Man jailed for pushing woman on rail track

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A carpenter was jailed for four years today for pushing a woman on to a rail track in the morning rush-hour following a row about him smoking on the platform.

A judge told 33-year-old Ionel Rapisca that his actions could have killed Linda Buchanan as a fast train was due to pass through moments later.

The row was sparked after senior management consultant Miss Buchanan warned Rapisca against smoking at the station, telling him: "I don't like the smell of cancer."

The following day, August 6 2008, Miss Buchanan, 59, again came across 6ft 1in Rapisca as she waited to catch the 7.12am service from Farningham Road station in Kent to her offices in Mayfair, central London.

A trial at Maidstone Crown Court heard that Rapisca, accompanied by his brother-in-law, made an obscene noise with his mouth as 5ft 4in Miss Buchanan neared him on the platform.

He then deliberately pushed her on to the track with both his hands, causing her to land "dangerously" near a live line carrying 750 volts.

Miss Buchanan suffered a fractured wrist, severe bruising to her thigh and post-traumatic stress disorder as a result of the incident.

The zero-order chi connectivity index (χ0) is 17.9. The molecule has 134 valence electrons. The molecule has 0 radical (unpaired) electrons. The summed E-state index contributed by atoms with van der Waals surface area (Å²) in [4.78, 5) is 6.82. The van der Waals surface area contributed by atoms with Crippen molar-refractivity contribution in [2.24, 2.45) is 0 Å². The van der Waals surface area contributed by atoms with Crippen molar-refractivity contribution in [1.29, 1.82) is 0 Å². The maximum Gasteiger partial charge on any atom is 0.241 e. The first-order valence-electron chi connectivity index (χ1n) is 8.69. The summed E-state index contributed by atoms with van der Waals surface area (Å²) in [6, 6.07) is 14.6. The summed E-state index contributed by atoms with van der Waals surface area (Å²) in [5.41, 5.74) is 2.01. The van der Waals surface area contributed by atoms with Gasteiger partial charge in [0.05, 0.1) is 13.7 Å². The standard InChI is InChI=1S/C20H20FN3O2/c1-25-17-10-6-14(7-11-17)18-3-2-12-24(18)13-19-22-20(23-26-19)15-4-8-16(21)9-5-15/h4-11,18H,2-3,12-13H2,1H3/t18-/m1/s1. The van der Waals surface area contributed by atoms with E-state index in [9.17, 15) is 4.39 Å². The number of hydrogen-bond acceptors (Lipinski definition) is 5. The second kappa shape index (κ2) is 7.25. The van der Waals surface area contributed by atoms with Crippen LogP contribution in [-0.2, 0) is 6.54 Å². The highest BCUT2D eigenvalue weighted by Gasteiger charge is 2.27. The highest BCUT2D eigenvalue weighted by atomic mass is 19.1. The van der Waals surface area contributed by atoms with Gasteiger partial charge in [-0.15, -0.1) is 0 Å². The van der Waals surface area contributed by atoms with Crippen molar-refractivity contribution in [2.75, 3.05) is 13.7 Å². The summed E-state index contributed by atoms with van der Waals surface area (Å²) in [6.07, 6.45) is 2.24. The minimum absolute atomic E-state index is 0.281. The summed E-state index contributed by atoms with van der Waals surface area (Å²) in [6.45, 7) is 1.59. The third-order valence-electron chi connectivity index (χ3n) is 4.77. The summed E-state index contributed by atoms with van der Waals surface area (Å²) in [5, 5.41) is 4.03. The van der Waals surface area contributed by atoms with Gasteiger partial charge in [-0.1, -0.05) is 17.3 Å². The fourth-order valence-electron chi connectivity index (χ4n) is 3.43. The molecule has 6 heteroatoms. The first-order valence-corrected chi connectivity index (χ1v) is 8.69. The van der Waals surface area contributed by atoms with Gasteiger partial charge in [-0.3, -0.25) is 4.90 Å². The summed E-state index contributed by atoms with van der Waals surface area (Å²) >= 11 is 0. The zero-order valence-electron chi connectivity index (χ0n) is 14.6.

Following a review by her employer, Miss Buchanan was made redundant in 2008, which Judge Charles Macdonald QC linked to the stress disorder she suffered as a result of the fall.

Jailing Rapisca, the judge told him: "This was a very grave crime. You could easily have killed this victim.

"As it is, her career is over and she has an enduring psychiatric illness."

He added that he rejected Rapisca's claim that he was acting in self-defence and that the fall was an accident.

And the judge also cast doubt on his defence counsel's suggestion that he is now remorseful for his actions.

Judge Macdonald said Rapisca would serve half his sentence in prison and the remaining half on licence but would be liable for recall if he reoffends.

Following the case, Miss Buchanan, who was not in court, issued a statement saying she was "delighted" with the result and glad to gain closure.

She said: "My intention was only ever to politely explain to Mr Rapisca that it is against the law to smoke at this station and I remain incredibly shocked how this resulted in such an unprovoked attack of violence."